Each of the eight people who will be participating in the Boston Marathon in support of the UMass ALS Cellucci Fund has a unique connection to former Gov. Paul Cellucci, to the disease that took his life last year, or to the institution that he believed would find a cure.
Wade Appelman lost his wife Sharon to ALS and is running in her honor. Chris Anderson was good friends with Cellucci and will be running, with his daughter Carly, in Cellucci’s memory. Chris Benyo and his wife Denise Dimarzo (who has ALS) are participating in a Boston Marathon together for the first time. Jeanne Ficociello was a college roommate of Cellucci’s daughter Anne and is raising money in support of the UMMS research that Cellucci championed. Charles Desourdy is continuing a tradition he started three years ago—running in support of the cutting-edge ALS research being done at UMass Medical School. And Maria Sosa, MD, a UMMS assistant professor of medicine and a nephrologist at UMass Memorial Medical Center, wants to give back to her community.
The UMass ALSCellucci Fund is an initiative to drive awareness and funding for the ALS breakthroughs happening at UMass Medical School and in the laboratory of Robert H. Brown Jr., DPhil, MD, the Leo P. and Theresa M. LaChance Chair in Medical Research, chair and professor of neurology and one of the world’s leading ALS researchers.
The Cellucci Fund was chosen to be part of the John Hancock nonprofit marathon program, which provides official race numbers to those who commit to raising $7,500 to support the ALS research being conducted at UMMS. The marathon is Monday, April 21.
Carly Anderson is raising money for the UMass ALS Cellucci Fund because she believes in the medical research being conducted at UMass Medical School and wants to support families affected by this devastating disease. She is an AmeriCorps volunteer and a 2012 graduate of Notre Dame University, where she was on the women’s rowing team. This is Carly’s first Boston Marathon.
Like his daughter Carly, Chris Anderson is running the Boston Marathon for the first time. He was motivated to tackle this item on his bucket list because he wanted to support his good friend Paul Cellucci. Chris, who is president of the Massachusetts High Technology Council, remembers Gov. Cellucci for his steadfast support and unwavering commitment to making life better for all people across the commonwealth. “Paul will be sorely missed,” said Chris. “But his generous spirit and many contributions will never be forgotten.”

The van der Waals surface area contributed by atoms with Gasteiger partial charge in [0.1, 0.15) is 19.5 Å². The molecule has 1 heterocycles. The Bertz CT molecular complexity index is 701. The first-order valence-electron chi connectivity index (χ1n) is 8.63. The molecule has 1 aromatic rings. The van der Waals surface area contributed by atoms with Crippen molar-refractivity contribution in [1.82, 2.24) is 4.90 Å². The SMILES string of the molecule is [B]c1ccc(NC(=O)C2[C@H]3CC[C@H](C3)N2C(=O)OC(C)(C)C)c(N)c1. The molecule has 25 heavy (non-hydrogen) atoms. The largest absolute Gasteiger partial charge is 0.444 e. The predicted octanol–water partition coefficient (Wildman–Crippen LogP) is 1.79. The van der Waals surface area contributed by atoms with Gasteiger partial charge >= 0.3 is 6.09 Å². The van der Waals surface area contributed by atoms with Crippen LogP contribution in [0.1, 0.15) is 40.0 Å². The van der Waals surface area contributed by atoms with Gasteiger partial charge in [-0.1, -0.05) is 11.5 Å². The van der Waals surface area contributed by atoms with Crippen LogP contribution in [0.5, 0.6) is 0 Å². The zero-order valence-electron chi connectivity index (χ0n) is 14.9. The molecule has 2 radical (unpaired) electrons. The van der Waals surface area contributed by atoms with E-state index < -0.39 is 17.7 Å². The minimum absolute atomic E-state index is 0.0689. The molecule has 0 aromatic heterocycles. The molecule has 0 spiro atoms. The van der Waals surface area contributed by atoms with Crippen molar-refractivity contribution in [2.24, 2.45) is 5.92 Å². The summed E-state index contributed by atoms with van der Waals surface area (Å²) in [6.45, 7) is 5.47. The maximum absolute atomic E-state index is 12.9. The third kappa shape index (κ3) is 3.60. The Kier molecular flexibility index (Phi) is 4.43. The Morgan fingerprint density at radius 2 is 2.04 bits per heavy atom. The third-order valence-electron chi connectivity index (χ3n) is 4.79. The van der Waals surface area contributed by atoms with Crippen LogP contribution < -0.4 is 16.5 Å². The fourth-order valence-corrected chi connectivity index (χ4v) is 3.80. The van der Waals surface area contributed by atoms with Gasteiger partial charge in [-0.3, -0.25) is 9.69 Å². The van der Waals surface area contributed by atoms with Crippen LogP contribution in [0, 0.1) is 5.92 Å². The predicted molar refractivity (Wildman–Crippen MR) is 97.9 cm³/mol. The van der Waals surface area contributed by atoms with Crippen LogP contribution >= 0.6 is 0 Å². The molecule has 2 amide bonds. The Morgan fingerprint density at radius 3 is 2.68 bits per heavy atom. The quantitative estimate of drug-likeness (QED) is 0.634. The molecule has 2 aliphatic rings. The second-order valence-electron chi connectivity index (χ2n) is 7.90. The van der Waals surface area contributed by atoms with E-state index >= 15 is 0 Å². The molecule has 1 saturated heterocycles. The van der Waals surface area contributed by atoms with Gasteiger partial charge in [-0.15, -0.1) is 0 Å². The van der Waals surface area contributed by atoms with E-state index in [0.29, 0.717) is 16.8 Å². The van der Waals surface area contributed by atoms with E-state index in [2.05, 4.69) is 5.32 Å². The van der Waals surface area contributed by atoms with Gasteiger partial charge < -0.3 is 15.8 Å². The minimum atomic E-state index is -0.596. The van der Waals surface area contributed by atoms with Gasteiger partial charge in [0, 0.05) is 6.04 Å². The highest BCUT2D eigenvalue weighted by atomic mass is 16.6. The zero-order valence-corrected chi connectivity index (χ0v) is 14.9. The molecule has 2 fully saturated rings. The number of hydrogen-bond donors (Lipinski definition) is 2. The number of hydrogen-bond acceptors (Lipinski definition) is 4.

Wade Appelman is running the Boston Marathon in memory of his wife, Sharon, who lost her life to ALS in March 2012. Throughout her illness, she didn’t want to be treated differently and inspired her friends and family with her selfless attitude. Wade and their children Chris, Brian and Brendan look forward to paying tribute to Sharon by raising money for the Cellucci Fund in the hopes that other families won’t have to lose their mother, wife and best friend.
When Chris Benyo and his wife Denise Dimarzo of North Aurora, Ill., got married in June 2010, they were both physically active, often spending time biking, rollerblading and skiing. While Chris was an avid marathoner, Denise was new to running, so they pledged to run a marathon together. Just six months after their wedding, however, Denise was diagnosed with ALS. After the diagnosis, the couple made adjustments in their daily lives and to their future plans, but they did not want to give up their goal of completing a marathon together. Since then, they have completed as a duo team several marathons in NJ (Denise’s home state) and are excited to participate in the 2014 Boston Marathon—the first time they will do it together. Chris has run 30 marathons, including four in Boston.
This will be the third time Charlie Desourdy is running the Boston Marathon in support of the UMass ALS Cellucci Fund. A longtime runner and a former employee of UMass Medical School, Charlie knows that every bit of fundraising helps and he wants to contribute to the great progress that Dr. Brown and his team are making in the battle against ALS. Charlie anticipates that he will run and raise money each year this opportunity exists.
Jeanne Ficociello is a veterinarian at the VCA South Shore Hospital in South Weymouth and has a very personal connection to the UMass ALS Cellucci Fund—in college, Gov. Cellucci’s daughter Anne was a roommate and good friend. Jeanne has always been active. She was captain of her lacrosse team at Harvard and has participated in three Boston Marathons and the New York Marathon. While her intention was to run in the 2014 Boston Marathon, unfortunately she finds that she cannot. However, Jeanne is continuing to raise money to support the Cellucci Fund.
Marie Sosa, MD, a nephrologist at UMass Memorial Medical Center and an assistant professor of medicine at UMMS, has a passion for giving back. She has earned three teaching awards at UMMS and finds it truly rewarding to serve the Latino population in Worcester. She is running the 2014 Boston Marathon because it is another way she can support the UMMS community.
Last year’s team of runners raised nearly $57,000, bringing the total amount of money raised by marathon runners supporting the UMass ALS Cellucci Fund to $137,000. This year’s team is working hard to add to that success. To learn more about the team, visit the UMass ALS Cellucci Fund website.